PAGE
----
Characters of Rehab

This was a paid assignment from

To see it (under my pseudonym, Josh Aura), go to this link:

Discolusure: Inspired by real people, but the characters in the following piece are completely fictional. 

The Characters of Rehab

Throughout every chapter of life, you’re bound to meet different and exciting personalities. But in my 23 years of existence, I can honestly say so far, nobody compares to the eccentric and amazing people I met at rehab. It seemed everybody had their own unique persona, and honestly a book could have probably been written about each person I met. But there were a few in particular who stood out to me.

First, I’ll start with the staff. There was the Thumper and the Nurturer. Of the other clients, there was Ms. Look At Me, The Queen Bee, and The Loner. The Thumper was a young, freshly-sober field manager who basically drove around on a golf cart telling couples to stop holding hands and force-feeding the Big Book down everyone’s throats. Don’t get me wrong, I’m all about recovery. But this was the person we all know and love to hate who can literally recite specific paragraphs and tell you which pages they’re on. And every time he spoke about something that had to do with recovery, his eyes looked like they were going to pop out of his head. He was a sweet guy, but if you’ve ever been to treatment or AA, I think you know the type.

Then there was the Nurturer. She and the Thumper had the same job, but she had many years on him, and was known around campus as “Mama Bear”. This was because she constantly made sure every single person was safe, being cared for, and being listened to. She was the one that I could go to in the middle of the night with a problem, and she would actually listen, not just nod her head and jot something down on a yellow pad. She, alone, was one of the reasons I stayed as long as I did at my rehab. People really can make all the difference.

Now when it comes to the other clients, whom were mainly people my age, this is when the personalities really became larger-than-life interesting. Ms. Look At Me was 20 years old and the second she arrived, you could tell she was the kind of person that always talked about herself. And she was. She spoke of her famous Hollywood mother, the red carpet events she attended, and every Gucci or Prada handbag she had gotten tired of. It was clearly a mask to shield herself from truly letting anybody in, and that was clear, but I’d be lying if I said she didn’t add a certain flair to the dynamic of the group of people there.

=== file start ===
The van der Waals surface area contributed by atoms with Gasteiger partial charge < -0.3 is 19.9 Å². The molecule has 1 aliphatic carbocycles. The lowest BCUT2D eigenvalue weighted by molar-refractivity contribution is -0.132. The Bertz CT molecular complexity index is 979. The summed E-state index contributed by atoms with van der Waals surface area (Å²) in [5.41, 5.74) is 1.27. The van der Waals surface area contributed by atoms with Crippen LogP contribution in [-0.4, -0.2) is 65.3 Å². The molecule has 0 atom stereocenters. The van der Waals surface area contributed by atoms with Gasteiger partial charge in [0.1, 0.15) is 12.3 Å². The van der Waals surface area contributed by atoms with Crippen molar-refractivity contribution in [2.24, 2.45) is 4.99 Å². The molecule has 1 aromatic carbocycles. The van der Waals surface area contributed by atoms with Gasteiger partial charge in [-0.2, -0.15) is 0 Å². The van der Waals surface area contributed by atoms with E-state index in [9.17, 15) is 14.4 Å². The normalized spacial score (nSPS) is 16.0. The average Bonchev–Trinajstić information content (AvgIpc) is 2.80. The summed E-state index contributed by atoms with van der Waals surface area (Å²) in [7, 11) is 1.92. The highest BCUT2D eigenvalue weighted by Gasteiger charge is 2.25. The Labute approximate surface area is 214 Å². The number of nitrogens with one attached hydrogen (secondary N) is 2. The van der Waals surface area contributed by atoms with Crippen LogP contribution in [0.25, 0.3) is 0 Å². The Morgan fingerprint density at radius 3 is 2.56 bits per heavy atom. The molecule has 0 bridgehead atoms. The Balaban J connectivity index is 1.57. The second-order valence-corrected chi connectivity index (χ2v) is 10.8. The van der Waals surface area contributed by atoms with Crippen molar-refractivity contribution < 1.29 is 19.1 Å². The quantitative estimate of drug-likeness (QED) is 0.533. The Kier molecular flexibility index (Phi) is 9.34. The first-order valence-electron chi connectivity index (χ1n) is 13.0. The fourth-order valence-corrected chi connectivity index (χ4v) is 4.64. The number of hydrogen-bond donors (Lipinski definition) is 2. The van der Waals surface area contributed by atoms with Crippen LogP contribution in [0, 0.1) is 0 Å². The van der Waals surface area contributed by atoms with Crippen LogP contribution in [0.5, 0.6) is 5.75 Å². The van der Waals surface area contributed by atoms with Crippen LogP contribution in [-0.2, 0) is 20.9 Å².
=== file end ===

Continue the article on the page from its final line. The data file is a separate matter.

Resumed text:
The Queen Bee is actually two different people that I met two different times I went to rehab. But the similarities were so astonishing to me, I had to put them down as one  entity. This was the person (and it doesn’t have to be a girl) who goes to rehab and treats it as either High School or summer camp. Usually forced by their parents, this person tries to make everything a popularity contest, and cares more about gossiping and hooking up than they do about getting sober. In fact, in my experience, The Queen Bee couldn’t care less about getting sober. Rehab was vacation for her.

Last but not least, The Loner. This was the person (more or less) in every group who was considered part of that niche, but didn’t actually contribute anything. I’ve noticed these tend to be the people, for whatever reason, who actually do quite well with staying sober long-term. Shy and bashful, with the occasional pearls of wisdom in group, the Loner has a very likeable, but somewhat unapproachable quality about them.

But to place these people in such narrow boxes seems a bit strange. Although I’m sure all of you know one of these people, or maybe you are one of these people yourself, this definitely isn’t a flawless formula. For example, even in my own experience, life threw me a curveball and The Loner and The Queen Bee ended up hooking up.

The kicker? The Loner was gay. \

And for a surprise twist ending? The Loner is me.


So as much as rehab sometimes felt to me like a hilarious, crazy, drug-free TV show, and as large and loud as some of the personalities were, I met some people there that will forever be in my life. If you allow yourself to, usually you can find that in a place like that, where everyone is a bit scared and vulnerable, you can truly make everlasting friendships. And those are something that is pretty crucial to have in a successful journey of recovery.    


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